Our regular series, Live to Explore Cbus, features Columbus’ thriving neighborhoods through the eyes of influential people who live, work and play in the area. Discover personal stories, favorite locales and best kept secrets about the neighborhoods that make our city so special, from the people who experience them every day!
We’re excited to highlight the historic King-Lincoln District with Shellee Fisher, Owner and Lead Photographer of Shellee Fisher Photography & Design. This Black History Month, and every month, it’s important to honor the Black leaders, businesses and historically African American neighborhoods that make our city whole. The King-Lincoln District is the site of revitalization and renovation projects, as well as rich culture worth exploring. From the King Arts Complex, to the Long Street Bridge, take a look at the neighborhood through the eyes (and lense) of Shellee Fisher.
Mural by Jonet Mitchell
Why is the King-Lincoln District so special to you?
I’ve lived in the King-Lincoln District for over 12 years. I absolutely love the vibe of the neighborhood. It’s full of nostalgia and a vibrant history. It’s an urban arts district like non other in Columbus or the surrounding area. With the migration and settlement of Black people to this area in the early 1900s, we’ve continued to grow the community with new developments, shops, businesses and restaurants, while preserving and honoring its heritage.
Does the King-Lincoln District inspire you creatively? If so, how?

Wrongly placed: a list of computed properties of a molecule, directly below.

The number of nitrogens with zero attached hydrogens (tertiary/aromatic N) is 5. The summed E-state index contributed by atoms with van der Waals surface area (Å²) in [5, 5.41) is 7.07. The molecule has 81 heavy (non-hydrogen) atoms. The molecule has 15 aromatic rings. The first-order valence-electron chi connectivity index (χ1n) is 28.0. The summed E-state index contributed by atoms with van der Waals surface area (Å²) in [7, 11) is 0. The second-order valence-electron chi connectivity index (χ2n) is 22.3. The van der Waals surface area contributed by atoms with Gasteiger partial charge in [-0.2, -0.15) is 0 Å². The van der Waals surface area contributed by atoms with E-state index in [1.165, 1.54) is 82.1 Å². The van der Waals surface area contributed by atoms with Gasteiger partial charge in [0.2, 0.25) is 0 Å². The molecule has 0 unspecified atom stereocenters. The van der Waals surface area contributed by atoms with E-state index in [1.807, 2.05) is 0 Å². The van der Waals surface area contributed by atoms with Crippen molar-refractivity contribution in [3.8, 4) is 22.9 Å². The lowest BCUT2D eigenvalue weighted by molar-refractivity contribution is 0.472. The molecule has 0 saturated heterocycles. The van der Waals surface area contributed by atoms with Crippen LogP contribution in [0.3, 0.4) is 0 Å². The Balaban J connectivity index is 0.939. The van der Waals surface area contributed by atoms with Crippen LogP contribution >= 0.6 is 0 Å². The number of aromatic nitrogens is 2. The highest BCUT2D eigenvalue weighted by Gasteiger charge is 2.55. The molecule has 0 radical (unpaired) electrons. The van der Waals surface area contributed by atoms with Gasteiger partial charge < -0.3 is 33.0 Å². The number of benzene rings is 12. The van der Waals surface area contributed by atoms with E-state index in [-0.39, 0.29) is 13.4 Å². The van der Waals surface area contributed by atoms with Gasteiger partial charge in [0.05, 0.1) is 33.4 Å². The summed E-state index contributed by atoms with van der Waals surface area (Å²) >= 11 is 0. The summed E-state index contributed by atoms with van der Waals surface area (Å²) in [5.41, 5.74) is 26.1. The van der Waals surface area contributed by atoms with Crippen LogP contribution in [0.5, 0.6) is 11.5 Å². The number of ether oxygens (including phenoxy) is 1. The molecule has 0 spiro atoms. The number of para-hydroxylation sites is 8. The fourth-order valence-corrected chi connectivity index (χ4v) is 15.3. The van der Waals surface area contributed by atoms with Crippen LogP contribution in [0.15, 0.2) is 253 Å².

Yes, I truly feel as if I live in an art mecca. I feel the energy of the neighborhood. I love the old historic and vintage structures, the art, the murals and the Long Street Bridge. As a photographer, I draw on this inspiration every day in my work.
Are there any hidden gems in the neighborhood that people should know about?
There are so many hidden gems and things to do in the King-Lincoln District. I recommend my favorite jazz club, The Canabar, for a night of good music and good company. You can catch a performance at the Lincoln Theatre or a thought-provoking exhibit at the King Arts Complex. If you love buttermilk Belgian waffles, you must try What the Waffle, located on E. Long Street. And the local family-owned shop, BattisteLaFleu, makes the most beautiful flower arrangements and gift baskets. Even the Harmony Project headquarters are housed in the King-Lincoln District. Most of all, being central and close to downtown Columbus has its perks. I enjoy walking downtown to the Scioto River and back.
Why should visitors and residents of Columbus spend time in the King-Lincoln District?
Although it’s tough to get out right now due to COVID-19, there are exciting things to look forward to in the neighborhood. There’s a movement to re-energize the King-Lincoln District with the construction of The Adelphi Quarter project, a mixed-use development of 130 apartments and storefront retail and restaurant space, slated to open for business in Spring 2021. Visitors and residents of Columbus should come feel the energy of a growing neighborhood and celebrate the long history that makes the King-Lincoln District so unique.